The government will soon roll out its ‘Mortgage to Rent’ scheme after getting the green light from the European Commission, a senior official briefed MPs on Monday.

Giorgos Panteli, permanent secretary at the finance ministry, said they have in hand the formal response of the European Commission’s Directorate-General for Competition.

Panteli told lawmakers that the European Commission, having reviewed the Mortgage to Rent (MtR) scheme, is aligned with the government’s own position that the scheme has a “social character” and does not appear to provide any financial advantage to participating banks or credit acquiring companies.

Later this month the EC will issue a decision stating that MtR is compatible with the rules governing state aid, okaying the transformation of asset management entity Kedipes into an agency implementing MtR.

Kedipes is the successor entity to the state-run cooperative bank, shuttered in 2018.

What now remains, said Panteli, is for the cabinet to approve some formalities and after that the finance ministry will call for expressions of interest from banks and credit acquiring companies.

“The participation of all banks and credit acquiring companies will help make the scheme a success, as no potential beneficiary will be excluded,” the official said.

But he also warned that “any significant weakening of the foreclosures framework would decrease the incentives for borrowers to participate in the scheme.”

MtR was first approved by the cabinet on February 8 this year.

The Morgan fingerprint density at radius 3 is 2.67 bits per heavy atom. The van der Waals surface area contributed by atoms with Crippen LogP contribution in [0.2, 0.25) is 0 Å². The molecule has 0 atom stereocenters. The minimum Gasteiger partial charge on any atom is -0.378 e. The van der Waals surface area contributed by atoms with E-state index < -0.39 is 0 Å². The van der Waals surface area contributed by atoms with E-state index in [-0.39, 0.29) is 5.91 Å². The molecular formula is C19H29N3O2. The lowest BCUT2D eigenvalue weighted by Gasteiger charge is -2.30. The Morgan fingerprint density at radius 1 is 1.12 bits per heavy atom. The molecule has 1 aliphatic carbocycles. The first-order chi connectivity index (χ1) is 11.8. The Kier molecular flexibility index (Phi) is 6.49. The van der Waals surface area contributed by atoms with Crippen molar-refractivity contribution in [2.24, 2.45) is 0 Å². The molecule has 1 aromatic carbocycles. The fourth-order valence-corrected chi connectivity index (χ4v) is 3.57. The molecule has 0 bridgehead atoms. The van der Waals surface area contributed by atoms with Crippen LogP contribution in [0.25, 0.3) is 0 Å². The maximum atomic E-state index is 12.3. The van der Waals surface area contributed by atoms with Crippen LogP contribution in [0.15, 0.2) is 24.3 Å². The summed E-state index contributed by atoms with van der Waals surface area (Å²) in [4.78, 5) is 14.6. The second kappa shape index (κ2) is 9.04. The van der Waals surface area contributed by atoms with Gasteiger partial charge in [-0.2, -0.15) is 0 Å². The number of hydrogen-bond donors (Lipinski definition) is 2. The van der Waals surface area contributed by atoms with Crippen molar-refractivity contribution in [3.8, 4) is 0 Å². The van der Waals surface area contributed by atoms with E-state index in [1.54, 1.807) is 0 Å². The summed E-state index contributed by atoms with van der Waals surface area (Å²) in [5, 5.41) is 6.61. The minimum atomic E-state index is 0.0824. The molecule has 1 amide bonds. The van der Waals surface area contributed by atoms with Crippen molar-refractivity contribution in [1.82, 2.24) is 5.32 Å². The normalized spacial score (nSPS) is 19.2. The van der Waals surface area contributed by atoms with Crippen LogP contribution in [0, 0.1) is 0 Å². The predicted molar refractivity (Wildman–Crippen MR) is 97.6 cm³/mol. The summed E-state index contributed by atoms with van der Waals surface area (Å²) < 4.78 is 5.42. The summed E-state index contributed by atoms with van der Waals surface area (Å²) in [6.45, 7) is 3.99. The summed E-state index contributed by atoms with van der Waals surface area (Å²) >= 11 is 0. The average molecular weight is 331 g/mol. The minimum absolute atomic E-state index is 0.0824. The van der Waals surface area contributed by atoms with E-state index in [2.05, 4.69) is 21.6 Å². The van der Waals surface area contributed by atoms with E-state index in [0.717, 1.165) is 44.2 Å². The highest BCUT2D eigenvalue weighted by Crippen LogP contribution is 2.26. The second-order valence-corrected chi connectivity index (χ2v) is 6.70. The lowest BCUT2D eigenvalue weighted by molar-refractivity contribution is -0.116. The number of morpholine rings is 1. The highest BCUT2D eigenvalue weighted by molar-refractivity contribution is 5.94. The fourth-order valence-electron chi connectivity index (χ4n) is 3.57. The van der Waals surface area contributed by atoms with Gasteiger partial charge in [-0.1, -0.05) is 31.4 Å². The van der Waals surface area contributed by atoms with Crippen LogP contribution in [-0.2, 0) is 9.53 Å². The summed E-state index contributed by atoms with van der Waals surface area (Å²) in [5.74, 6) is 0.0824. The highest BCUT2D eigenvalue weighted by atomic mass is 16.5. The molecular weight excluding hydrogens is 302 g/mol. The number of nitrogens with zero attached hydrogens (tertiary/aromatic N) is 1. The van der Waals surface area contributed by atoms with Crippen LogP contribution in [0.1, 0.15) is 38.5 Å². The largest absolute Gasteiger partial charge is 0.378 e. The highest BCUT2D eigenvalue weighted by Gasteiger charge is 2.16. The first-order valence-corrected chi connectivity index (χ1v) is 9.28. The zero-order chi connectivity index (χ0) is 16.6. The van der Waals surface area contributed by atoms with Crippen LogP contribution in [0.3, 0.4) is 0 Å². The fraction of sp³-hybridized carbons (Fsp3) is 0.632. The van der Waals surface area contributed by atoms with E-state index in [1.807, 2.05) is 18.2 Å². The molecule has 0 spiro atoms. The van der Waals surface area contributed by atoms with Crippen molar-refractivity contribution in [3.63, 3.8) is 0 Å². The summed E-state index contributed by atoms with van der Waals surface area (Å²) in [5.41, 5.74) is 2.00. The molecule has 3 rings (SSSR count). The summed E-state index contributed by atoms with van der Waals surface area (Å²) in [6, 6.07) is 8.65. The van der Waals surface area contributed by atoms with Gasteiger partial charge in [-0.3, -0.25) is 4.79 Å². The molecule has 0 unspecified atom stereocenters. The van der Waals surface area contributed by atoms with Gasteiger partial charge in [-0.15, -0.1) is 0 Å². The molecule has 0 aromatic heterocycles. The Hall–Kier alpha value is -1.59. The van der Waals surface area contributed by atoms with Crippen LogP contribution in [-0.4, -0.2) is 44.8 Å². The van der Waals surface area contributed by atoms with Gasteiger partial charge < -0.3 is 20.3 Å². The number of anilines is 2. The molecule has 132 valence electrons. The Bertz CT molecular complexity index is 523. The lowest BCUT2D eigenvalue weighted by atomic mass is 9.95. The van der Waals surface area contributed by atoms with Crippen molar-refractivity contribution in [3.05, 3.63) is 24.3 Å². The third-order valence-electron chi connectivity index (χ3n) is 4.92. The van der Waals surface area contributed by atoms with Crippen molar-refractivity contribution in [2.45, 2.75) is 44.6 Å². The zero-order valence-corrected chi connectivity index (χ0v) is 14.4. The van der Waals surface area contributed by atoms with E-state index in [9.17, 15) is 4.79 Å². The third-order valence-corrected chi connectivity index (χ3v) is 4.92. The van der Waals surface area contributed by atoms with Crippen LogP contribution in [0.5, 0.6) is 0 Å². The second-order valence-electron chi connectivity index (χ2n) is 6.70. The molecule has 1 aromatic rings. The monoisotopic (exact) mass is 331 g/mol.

Under a mortgage-to-rent scheme, intended to help homeowners at risk of losing their property due to mortgage arrears, a person voluntarily surrenders ownership of their home for five years to their lender. An entity buys the home from the lender and becomes the landlord. During that time, the borrower no longer owns their home but will continue living in it as a tenant.

Those eligible for MtR are: recipients of social benefits who held non-performing loans at December 31, 2021, the loans remaining non-performing at December 31, 2022, for mortgages on primary residences valued up to €350,000; all those applying for the Estia debt relief scheme for homeowners and who were deemed eligible for Estia but not sustainable debtors, again regarding mortgages on primary residences valued up to €350,000.

Also eligible for MtR are individuals enrolled in the Estia scheme and who were later struck off due to failure to meet the terms.

MtR stipulates that applicants meeting the basic criteria – provided they have a title deed – will transfer title to Kedipes, which at the same time will sign a 14-year rental contract with the individual concerned.

Kedipes will pay the creditors a fee for the primary residence, and the loan where the primary residence served as collateral will be written off from the creditor and will cease being payable.

In addition, the state will fully cover the rent on behalf of the individual, who will be afforded the opportunity to buy back the property after a period of five years.